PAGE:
The indigenous peoples of South and Central America have used U. tomentosa for medicinal purposes for two thousand years or more. It is often added to Ayahuasca. Researchers have investigated the use of the plant by the Asháninka tribe of Peru, who use the plant as a general health tonic, contraceptive, anti-inflammatory agent for the gastrointestinal tract, and as a treatment for diarrhea, rheumatic disorders, acne, diabetes, cancer and diseases of the urinary tract. In Brazilian traditional medicine it is used against dengue to reduce inflammation 
Individuals allergic to plants in the Rubiaceae family and different species of Uncaria may be more likely to have allergic reactions to Cat's Claw. Reactions can include itching, rash and allergic inflammation of the kidneys. In one documented case, kidney failure occurred in a patient with Lupus erythematosus but it is not known if this was due to an allergic reaction or another cause.
There are other plants which are known as cat's claw (or uña de gato) in Mexico and Latin America; however, they are entirely different plants, belonging to neither the Uncaria genus, nor to the Rubiaceae family. Some of the Mexican uña de gato varieties are known to have toxic properties.
1. ^ "Species Information". sun.ars-grin.gov. http://sun.ars-grin.gov:8080/npgspub/xsql/duke/plantdisp.xsql?taxon=1972. Retrieved 2008-03-01.
2. ^ Gattuso, M., Di Sapio, O., Gattuso, S., Li Pereyra, E. (2004). "Morphoanatomical studies of Uncaria tomentosa and Uncaria guianensis bark and leaves". Phytomedicine 11 (2-3): 213–223. PMID 15070175.
3. ^ Piscoya J, Rodriguez Z, Bustamante SA, et al. (2001). "Efficacy and safety of freeze-dried cat's claw in osteoarthritis of the knee: mechanisms of action of the species Uncaria guianensis". Inflamm Res. 50 (9): 442–8. doi:10.1007/PL00000268. PMID 11603848.
4. ^ Keplinger, K., Laus, G., Wurm, M., Dierich, M.P., Teppner, Herwig. (1999). "Uncaria tomentosa (Willd.) DC.—Ethnomedicinal use and new pharmacological, toxicological and botanical results" (PDF). J Ethnopharmacol 64 (1): 23–34. doi:10.1016/S0378-8741(98)00096-8. PMID 10075119. http://www.samento.com.ec/sciencelib/sarticles/Uncaria81B4.pdf.
5. ^ a b Tyler, Varro E. (Sept-Oct, 1997). "An herb to forget — cat's claw — Uncaria tomentosa". Nutrition Forum 14 (5). http://www.findarticles.com/p/articles/mi_m0GCU/is_n5_v14/ai_20097503. (Warning: pop-ups)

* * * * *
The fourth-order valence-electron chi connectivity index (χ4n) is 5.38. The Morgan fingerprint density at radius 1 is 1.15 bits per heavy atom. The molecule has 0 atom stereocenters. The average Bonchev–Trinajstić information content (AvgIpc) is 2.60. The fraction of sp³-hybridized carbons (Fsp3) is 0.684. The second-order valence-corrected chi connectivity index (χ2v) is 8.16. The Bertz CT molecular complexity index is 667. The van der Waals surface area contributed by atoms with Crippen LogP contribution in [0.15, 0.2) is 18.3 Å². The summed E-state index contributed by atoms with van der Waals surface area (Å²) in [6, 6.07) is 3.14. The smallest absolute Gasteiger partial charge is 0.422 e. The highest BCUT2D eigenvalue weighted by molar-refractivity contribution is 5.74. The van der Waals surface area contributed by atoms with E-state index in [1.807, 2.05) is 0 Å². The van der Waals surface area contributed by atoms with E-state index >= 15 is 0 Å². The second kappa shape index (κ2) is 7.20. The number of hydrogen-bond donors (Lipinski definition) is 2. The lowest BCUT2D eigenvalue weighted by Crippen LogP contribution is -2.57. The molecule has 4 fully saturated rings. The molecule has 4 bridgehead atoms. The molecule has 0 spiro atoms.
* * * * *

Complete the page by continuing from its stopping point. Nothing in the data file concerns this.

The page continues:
6. ^ a b c Heitzman ME, Neto CC, Winiarz E, Vaisberg AJ, Hammond GB (January 2005). "Ethnobotany, phytochemistry and pharmacology of Uncaria (Rubiaceae)". Phytochemistry 66 (1): 5–29. doi:10.1016/j.phytochem.2004.10.022. PMID 15649507. http://linkinghub.elsevier.com/retrieve/pii/S0031-9422(04)00555-2.
7. ^ NutraSanus article on Cat's Claw
8. ^ Information on Cat's Claw
9. ^ Treatment of Lyme disease with Cat's Claw
10. ^ Cat's claw used to treat Lupus erythematosus
11. ^ The Longwood Herbal Task Force article on Cat's Claw
12. ^ Reis SR, Valente LM, Sampaio AL, et al. (March 2008). "Immunomodulating and antiviral activities of Uncaria tomentosa on human monocytes infected with Dengue Virus-2". Int. Immunopharmacol. 8 (3): 468–76. doi:10.1016/j.intimp.2007.11.010. PMID 18279801. http://linkinghub.elsevier.com/retrieve/pii/S1567-5769(07)00380-3.
13. ^ Intelihealth article discussing uses and dangers of Cat's Claw
14. ^ Hilepo JN, Bellucci AG, Mossey RT (1977). "Acute renal failure caused by 'cat's claw' herbal remedy in a patient with systemic lupus erythematosus". Nephron 77 (3): 361. doi:10.1159/000190304. PMID 9375835.
* Germplasm Resources Information Network: Uncaria tomentosaFONTE:
From Wikipedia, the free encyclopedia
Uncaria is a genus of flowering plants in the family Rubiaceae. It has about 40 species. Their distribution is pantropical, with most species native to tropical Asia, three from Africa and the Mediterranean and two from the neotropics. They are known colloquially as Gambier, Cat's Claw or Uña de Gato. The latter two names are shared with several other plants. The type species for the genus is Uncaria guianensis.
Indonesian Gambier (U. gambir) is a large tropical vine with leaves typical of the genus, being opposite and about 10 cm (3.9 in) long. The South American U. tomentosa is called Uña de Gato. Uncaria sinensis is common in China.